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What is Psychotherapy?

Nicole Madison
Updated Mar 03, 2024
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Psychotherapy is the treatment of mental and emotional disturbances and disorders using psychological methods. This type of therapy may last for just a few sessions, or treatment may last for several years, depending on the individual needs of the patient. The therapy may involve just one individual at a time or a group of individuals.

Psychotherapy is used to help people solve problems, achieve goals, and manage their lives by treating a variety of mental health issues. This type of therapy is used to treat conditions like depression, anxiety, eating disorders, phobias, and substance abuse. Depending on the needs of the patient, it may be used alone or in conjunction with other therapies and treatment methods.

Unlike some other therapies, psychotherapy is limited to conversations. It does not include drug therapy or other physiological treatment methods. As such, practitioners do not have to be medically qualified in order to provide this type of treatment. However, a certain level of knowledge of psychological issues is expected.

Each country has different rules and requirements concerning the training, licensure, and certification of psychotherapists. In the United States, requirements vary by state. However, any individual may legally use the title of psychotherapist without being trained or licensed. As such, it is highly recommended that individuals seeking therapy ask questions concerning the training and education of a therapist before commencing treatment.

Under the heading of psychotherapy, there are numerous different types of treatment methods. Each method is formed with great consideration for theories concerning the causes of mental health conditions. Though over 250 methods exist, only a small portion of that number are considered acceptable by mainstream therapists.

An individual seeking psychotherapy will usually meet with his or her chosen therapist for a period of weeks, months, or years. The treatment methods used vary with each therapist. In general, most types of therapy can be classified as cognitive, behavioral, eclectic, or humanistic. In the United States, a great number of psychotherapists take an eclectic approach to treatment, combining different methods and techniques. Often, this approach allows therapists to tailor treatment methods to the needs and personalities of their clients.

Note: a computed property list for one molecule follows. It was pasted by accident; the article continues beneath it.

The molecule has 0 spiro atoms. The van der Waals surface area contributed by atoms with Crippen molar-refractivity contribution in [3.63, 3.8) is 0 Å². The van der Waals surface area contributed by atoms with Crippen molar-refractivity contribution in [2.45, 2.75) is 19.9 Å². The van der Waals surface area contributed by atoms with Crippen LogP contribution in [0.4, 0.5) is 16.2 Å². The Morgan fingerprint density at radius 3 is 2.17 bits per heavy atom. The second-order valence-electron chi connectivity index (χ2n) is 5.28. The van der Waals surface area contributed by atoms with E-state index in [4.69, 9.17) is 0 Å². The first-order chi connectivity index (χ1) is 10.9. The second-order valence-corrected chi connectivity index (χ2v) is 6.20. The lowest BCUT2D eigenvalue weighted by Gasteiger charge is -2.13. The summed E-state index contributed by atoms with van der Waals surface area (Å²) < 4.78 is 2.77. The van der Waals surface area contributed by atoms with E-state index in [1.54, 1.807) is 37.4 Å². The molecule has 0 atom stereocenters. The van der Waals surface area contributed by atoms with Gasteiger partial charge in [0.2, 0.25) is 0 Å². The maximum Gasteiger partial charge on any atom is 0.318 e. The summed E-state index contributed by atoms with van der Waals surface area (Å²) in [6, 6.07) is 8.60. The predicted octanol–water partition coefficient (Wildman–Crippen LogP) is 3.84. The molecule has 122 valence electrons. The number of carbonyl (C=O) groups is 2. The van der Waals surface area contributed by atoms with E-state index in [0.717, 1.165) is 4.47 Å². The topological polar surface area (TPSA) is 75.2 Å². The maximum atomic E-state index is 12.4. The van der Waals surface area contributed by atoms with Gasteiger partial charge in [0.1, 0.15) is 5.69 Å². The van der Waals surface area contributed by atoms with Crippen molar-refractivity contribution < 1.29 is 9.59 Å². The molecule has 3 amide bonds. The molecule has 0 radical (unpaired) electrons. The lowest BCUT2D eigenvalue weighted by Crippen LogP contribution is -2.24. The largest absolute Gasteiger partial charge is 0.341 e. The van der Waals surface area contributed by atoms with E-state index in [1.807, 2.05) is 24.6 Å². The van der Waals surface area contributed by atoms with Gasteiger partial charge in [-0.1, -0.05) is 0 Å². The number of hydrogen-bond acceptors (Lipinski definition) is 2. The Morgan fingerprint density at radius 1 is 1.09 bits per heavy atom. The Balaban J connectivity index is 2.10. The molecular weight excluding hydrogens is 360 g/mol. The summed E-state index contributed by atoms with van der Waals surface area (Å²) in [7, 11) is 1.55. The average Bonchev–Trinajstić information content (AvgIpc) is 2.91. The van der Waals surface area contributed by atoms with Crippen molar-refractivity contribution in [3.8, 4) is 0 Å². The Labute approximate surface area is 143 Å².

Sometimes psychotherapy is used to treat more than one person at a time. In such cases, methods effective in group, family, and couple's therapy may be employed. At times, a therapist may choose to meet with group therapy patients individually, as well as in the group setting.

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Nicole Madison
By Nicole Madison
Nicole Madison's love for learning inspires her work as a The Health Board writer, where she focuses on topics like homeschooling, parenting, health, science, and business. Her passion for knowledge is evident in the well-researched and informative articles she authors. As a mother of four, Nicole balances work with quality family time activities such as reading, camping, and beach trips.
Discussion Comments
By anon940938 — On Mar 20, 2014

@Bookworm: Psychiatrists are medical doctors, and prescribing medication is their territory. Their training in actual psychotherapy is considerably less than that of psychologists or lcsw's and so on. Aside from this fact, due to their being medical doctors, they are reimbursed much more for their time than a therapist is, therefore it is much more expensive to spend time with a psychiatrist than it is a doctorate or master's level therapist who actually specializes in therapy.

As for more concrete, not quite. Psychotherapy is a time tested and empirically proven treatment for mental, emotional or behavioral disorders. Their long term effectiveness without the nasty side effects makes it a much better option, but it takes time and effort and does not usually have an immediate reward, such as drugs, so people sometimes tend to favor drugs as a quick fix fast food treatment option.